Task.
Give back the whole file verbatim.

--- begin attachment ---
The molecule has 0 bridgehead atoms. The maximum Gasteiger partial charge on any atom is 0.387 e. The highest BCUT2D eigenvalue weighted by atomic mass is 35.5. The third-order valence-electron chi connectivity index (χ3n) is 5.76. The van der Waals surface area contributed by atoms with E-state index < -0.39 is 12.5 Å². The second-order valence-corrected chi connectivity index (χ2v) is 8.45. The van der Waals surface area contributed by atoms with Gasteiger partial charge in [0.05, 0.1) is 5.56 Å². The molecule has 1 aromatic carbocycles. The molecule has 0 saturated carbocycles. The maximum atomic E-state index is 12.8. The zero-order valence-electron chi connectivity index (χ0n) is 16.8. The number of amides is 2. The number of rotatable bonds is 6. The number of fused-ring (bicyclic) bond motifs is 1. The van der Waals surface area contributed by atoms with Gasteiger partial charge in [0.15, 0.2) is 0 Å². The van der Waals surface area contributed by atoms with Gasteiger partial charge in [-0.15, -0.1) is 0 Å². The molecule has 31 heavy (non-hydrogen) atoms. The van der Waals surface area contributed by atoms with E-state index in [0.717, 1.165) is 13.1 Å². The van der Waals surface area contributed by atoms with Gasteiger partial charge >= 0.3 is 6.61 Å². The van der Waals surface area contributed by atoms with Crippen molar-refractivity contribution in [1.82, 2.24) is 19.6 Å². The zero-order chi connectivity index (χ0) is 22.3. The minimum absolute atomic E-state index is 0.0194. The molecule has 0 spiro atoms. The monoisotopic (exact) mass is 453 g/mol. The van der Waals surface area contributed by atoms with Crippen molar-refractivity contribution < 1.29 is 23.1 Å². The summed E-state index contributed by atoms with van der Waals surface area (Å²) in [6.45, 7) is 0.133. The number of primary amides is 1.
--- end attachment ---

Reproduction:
The molecule has 0 bridgehead atoms. The maximum Gasteiger partial charge on any atom is 0.387 e. The highest BCUT2D eigenvalue weighted by atomic mass is 35.5. The third-order valence-electron chi connectivity index (χ3n) is 5.76. The van der Waals surface area contributed by atoms with E-state index < -0.39 is 12.5 Å². The second-order valence-corrected chi connectivity index (χ2v) is 8.45. The van der Waals surface area contributed by atoms with Gasteiger partial charge in [0.05, 0.1) is 5.56 Å². The molecule has 1 aromatic carbocycles. The molecule has 0 saturated carbocycles. The maximum atomic E-state index is 12.8. The zero-order valence-electron chi connectivity index (χ0n) is 16.8. The number of amides is 2. The number of rotatable bonds is 6. The number of fused-ring (bicyclic) bond motifs is 1. The van der Waals surface area contributed by atoms with Gasteiger partial charge in [0.15, 0.2) is 0 Å². The van der Waals surface area contributed by atoms with Gasteiger partial charge in [-0.15, -0.1) is 0 Å². The molecule has 31 heavy (non-hydrogen) atoms. The van der Waals surface area contributed by atoms with E-state index in [0.717, 1.165) is 13.1 Å². The van der Waals surface area contributed by atoms with Gasteiger partial charge >= 0.3 is 6.61 Å². The van der Waals surface area contributed by atoms with Crippen molar-refractivity contribution in [1.82, 2.24) is 19.6 Å². The zero-order chi connectivity index (χ0) is 22.3. The minimum absolute atomic E-state index is 0.0194. The molecule has 0 spiro atoms. The monoisotopic (exact) mass is 453 g/mol. The van der Waals surface area contributed by atoms with Crippen molar-refractivity contribution < 1.29 is 23.1 Å². The summed E-state index contributed by atoms with van der Waals surface area (Å²) in [6.45, 7) is 0.133. The number of primary amides is 1.